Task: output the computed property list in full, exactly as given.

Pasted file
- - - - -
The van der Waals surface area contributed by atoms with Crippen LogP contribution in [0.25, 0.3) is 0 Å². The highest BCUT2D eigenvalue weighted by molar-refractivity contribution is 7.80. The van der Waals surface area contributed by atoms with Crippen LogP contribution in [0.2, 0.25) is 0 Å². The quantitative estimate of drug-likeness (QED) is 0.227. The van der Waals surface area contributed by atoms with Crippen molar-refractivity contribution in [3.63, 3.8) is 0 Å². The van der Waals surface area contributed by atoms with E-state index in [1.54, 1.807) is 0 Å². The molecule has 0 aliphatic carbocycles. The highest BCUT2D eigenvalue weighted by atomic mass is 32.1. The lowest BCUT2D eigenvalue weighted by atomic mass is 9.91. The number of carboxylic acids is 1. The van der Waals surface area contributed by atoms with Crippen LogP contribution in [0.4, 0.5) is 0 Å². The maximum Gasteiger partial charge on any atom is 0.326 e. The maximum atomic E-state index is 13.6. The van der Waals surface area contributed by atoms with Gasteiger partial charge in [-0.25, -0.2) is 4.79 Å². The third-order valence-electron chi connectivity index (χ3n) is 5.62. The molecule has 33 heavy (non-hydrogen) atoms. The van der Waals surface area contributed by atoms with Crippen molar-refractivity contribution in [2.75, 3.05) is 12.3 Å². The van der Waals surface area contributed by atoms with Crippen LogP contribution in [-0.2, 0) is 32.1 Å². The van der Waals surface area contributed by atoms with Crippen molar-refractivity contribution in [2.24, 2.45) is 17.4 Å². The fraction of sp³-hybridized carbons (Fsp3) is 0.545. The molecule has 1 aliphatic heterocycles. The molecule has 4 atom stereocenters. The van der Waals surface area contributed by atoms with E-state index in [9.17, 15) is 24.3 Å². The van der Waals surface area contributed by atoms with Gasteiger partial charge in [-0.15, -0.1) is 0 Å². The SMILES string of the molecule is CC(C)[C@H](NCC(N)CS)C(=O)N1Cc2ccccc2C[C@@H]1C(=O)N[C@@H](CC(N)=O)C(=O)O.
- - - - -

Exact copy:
The van der Waals surface area contributed by atoms with Crippen LogP contribution in [0.25, 0.3) is 0 Å². The highest BCUT2D eigenvalue weighted by molar-refractivity contribution is 7.80. The van der Waals surface area contributed by atoms with Crippen LogP contribution in [0.2, 0.25) is 0 Å². The quantitative estimate of drug-likeness (QED) is 0.227. The van der Waals surface area contributed by atoms with Crippen molar-refractivity contribution in [3.63, 3.8) is 0 Å². The van der Waals surface area contributed by atoms with E-state index in [1.54, 1.807) is 0 Å². The molecule has 0 aliphatic carbocycles. The highest BCUT2D eigenvalue weighted by atomic mass is 32.1. The lowest BCUT2D eigenvalue weighted by atomic mass is 9.91. The number of carboxylic acids is 1. The van der Waals surface area contributed by atoms with Crippen LogP contribution in [0.4, 0.5) is 0 Å². The maximum Gasteiger partial charge on any atom is 0.326 e. The maximum atomic E-state index is 13.6. The van der Waals surface area contributed by atoms with Gasteiger partial charge in [-0.25, -0.2) is 4.79 Å². The third-order valence-electron chi connectivity index (χ3n) is 5.62. The molecule has 33 heavy (non-hydrogen) atoms. The van der Waals surface area contributed by atoms with Crippen molar-refractivity contribution in [2.75, 3.05) is 12.3 Å². The van der Waals surface area contributed by atoms with Crippen LogP contribution in [-0.2, 0) is 32.1 Å². The van der Waals surface area contributed by atoms with Crippen molar-refractivity contribution in [2.24, 2.45) is 17.4 Å². The fraction of sp³-hybridized carbons (Fsp3) is 0.545. The molecule has 1 aliphatic heterocycles. The molecule has 4 atom stereocenters. The van der Waals surface area contributed by atoms with E-state index in [9.17, 15) is 24.3 Å². The van der Waals surface area contributed by atoms with Gasteiger partial charge in [-0.15, -0.1) is 0 Å². The SMILES string of the molecule is CC(C)[C@H](NCC(N)CS)C(=O)N1Cc2ccccc2C[C@@H]1C(=O)N[C@@H](CC(N)=O)C(=O)O.